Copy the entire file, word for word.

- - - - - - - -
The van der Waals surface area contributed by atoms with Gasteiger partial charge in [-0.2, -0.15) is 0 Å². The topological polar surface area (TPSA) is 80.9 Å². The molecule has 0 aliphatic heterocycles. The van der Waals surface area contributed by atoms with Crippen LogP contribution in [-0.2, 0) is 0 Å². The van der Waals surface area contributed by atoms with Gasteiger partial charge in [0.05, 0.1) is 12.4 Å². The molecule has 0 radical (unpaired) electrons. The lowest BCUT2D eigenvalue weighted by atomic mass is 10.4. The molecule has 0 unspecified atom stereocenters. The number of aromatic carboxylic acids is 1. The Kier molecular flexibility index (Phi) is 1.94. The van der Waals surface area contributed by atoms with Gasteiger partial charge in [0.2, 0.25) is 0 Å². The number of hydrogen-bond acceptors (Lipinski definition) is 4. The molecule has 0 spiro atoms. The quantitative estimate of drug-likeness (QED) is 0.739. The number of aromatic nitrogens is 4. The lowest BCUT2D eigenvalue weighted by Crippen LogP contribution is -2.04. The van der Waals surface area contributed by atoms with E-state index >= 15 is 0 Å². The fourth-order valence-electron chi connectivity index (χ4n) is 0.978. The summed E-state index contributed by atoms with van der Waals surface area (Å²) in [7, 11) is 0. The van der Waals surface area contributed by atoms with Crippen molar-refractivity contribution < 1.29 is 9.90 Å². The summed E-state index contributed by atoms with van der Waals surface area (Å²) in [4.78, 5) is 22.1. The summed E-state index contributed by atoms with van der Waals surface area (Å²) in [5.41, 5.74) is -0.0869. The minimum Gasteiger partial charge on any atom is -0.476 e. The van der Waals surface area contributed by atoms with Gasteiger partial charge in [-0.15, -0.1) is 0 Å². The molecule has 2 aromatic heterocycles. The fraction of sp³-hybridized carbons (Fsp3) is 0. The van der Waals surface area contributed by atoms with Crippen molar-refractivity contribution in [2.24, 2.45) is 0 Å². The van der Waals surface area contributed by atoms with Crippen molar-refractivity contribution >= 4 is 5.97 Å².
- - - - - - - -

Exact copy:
The van der Waals surface area contributed by atoms with Gasteiger partial charge in [-0.2, -0.15) is 0 Å². The topological polar surface area (TPSA) is 80.9 Å². The molecule has 0 aliphatic heterocycles. The van der Waals surface area contributed by atoms with Crippen LogP contribution in [-0.2, 0) is 0 Å². The van der Waals surface area contributed by atoms with Gasteiger partial charge in [0.05, 0.1) is 12.4 Å². The molecule has 0 radical (unpaired) electrons. The lowest BCUT2D eigenvalue weighted by atomic mass is 10.4. The molecule has 0 unspecified atom stereocenters. The number of aromatic carboxylic acids is 1. The Kier molecular flexibility index (Phi) is 1.94. The van der Waals surface area contributed by atoms with Gasteiger partial charge in [0.2, 0.25) is 0 Å². The number of hydrogen-bond acceptors (Lipinski definition) is 4. The molecule has 0 spiro atoms. The quantitative estimate of drug-likeness (QED) is 0.739. The number of aromatic nitrogens is 4. The lowest BCUT2D eigenvalue weighted by Crippen LogP contribution is -2.04. The van der Waals surface area contributed by atoms with E-state index >= 15 is 0 Å². The fourth-order valence-electron chi connectivity index (χ4n) is 0.978. The summed E-state index contributed by atoms with van der Waals surface area (Å²) in [7, 11) is 0. The van der Waals surface area contributed by atoms with Crippen molar-refractivity contribution < 1.29 is 9.90 Å². The summed E-state index contributed by atoms with van der Waals surface area (Å²) in [4.78, 5) is 22.1. The summed E-state index contributed by atoms with van der Waals surface area (Å²) in [5.41, 5.74) is -0.0869. The minimum Gasteiger partial charge on any atom is -0.476 e. The van der Waals surface area contributed by atoms with Gasteiger partial charge in [-0.15, -0.1) is 0 Å². The molecule has 2 aromatic heterocycles. The fraction of sp³-hybridized carbons (Fsp3) is 0. The van der Waals surface area contributed by atoms with Crippen molar-refractivity contribution in [2.24, 2.45) is 0 Å². The van der Waals surface area contributed by atoms with Crippen molar-refractivity contribution >= 4 is 5.97 Å².